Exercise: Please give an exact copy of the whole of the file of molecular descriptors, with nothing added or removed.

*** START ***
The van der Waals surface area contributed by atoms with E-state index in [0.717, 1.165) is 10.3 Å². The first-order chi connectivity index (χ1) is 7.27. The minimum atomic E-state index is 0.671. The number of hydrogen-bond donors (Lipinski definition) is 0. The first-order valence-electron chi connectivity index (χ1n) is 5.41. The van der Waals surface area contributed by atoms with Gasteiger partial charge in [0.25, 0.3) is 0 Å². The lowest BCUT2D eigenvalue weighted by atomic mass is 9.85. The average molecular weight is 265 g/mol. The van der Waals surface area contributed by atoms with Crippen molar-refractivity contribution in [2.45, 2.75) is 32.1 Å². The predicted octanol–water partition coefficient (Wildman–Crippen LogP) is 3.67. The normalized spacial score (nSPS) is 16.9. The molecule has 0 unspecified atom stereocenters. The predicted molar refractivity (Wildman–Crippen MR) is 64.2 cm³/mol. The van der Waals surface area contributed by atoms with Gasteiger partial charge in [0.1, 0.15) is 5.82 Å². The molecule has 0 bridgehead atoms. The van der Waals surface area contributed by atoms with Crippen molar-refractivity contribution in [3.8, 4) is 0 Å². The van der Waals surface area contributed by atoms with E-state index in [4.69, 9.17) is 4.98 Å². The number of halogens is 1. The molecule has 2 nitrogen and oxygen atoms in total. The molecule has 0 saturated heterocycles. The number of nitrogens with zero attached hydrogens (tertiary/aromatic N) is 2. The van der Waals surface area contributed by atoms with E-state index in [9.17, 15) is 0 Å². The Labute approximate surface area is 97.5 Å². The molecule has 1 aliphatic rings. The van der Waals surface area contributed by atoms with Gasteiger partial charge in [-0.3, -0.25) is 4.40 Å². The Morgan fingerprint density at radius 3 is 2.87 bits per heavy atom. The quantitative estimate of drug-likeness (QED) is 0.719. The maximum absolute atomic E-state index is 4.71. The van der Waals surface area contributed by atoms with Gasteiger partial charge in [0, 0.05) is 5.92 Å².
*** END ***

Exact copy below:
The van der Waals surface area contributed by atoms with E-state index in [0.717, 1.165) is 10.3 Å². The first-order chi connectivity index (χ1) is 7.27. The minimum atomic E-state index is 0.671. The number of hydrogen-bond donors (Lipinski definition) is 0. The first-order valence-electron chi connectivity index (χ1n) is 5.41. The van der Waals surface area contributed by atoms with Gasteiger partial charge in [0.25, 0.3) is 0 Å². The lowest BCUT2D eigenvalue weighted by atomic mass is 9.85. The average molecular weight is 265 g/mol. The van der Waals surface area contributed by atoms with Crippen molar-refractivity contribution in [2.45, 2.75) is 32.1 Å². The predicted octanol–water partition coefficient (Wildman–Crippen LogP) is 3.67. The normalized spacial score (nSPS) is 16.9. The molecule has 0 unspecified atom stereocenters. The predicted molar refractivity (Wildman–Crippen MR) is 64.2 cm³/mol. The van der Waals surface area contributed by atoms with Gasteiger partial charge in [0.1, 0.15) is 5.82 Å². The molecule has 0 bridgehead atoms. The van der Waals surface area contributed by atoms with Crippen molar-refractivity contribution in [3.8, 4) is 0 Å². The van der Waals surface area contributed by atoms with E-state index in [4.69, 9.17) is 4.98 Å². The number of halogens is 1. The molecule has 2 nitrogen and oxygen atoms in total. The molecule has 0 saturated heterocycles. The number of nitrogens with zero attached hydrogens (tertiary/aromatic N) is 2. The van der Waals surface area contributed by atoms with E-state index in [9.17, 15) is 0 Å². The Labute approximate surface area is 97.5 Å². The molecule has 1 aliphatic rings. The van der Waals surface area contributed by atoms with Gasteiger partial charge in [-0.3, -0.25) is 4.40 Å². The Morgan fingerprint density at radius 3 is 2.87 bits per heavy atom. The quantitative estimate of drug-likeness (QED) is 0.719. The maximum absolute atomic E-state index is 4.71. The van der Waals surface area contributed by atoms with Gasteiger partial charge in [0, 0.05) is 5.92 Å².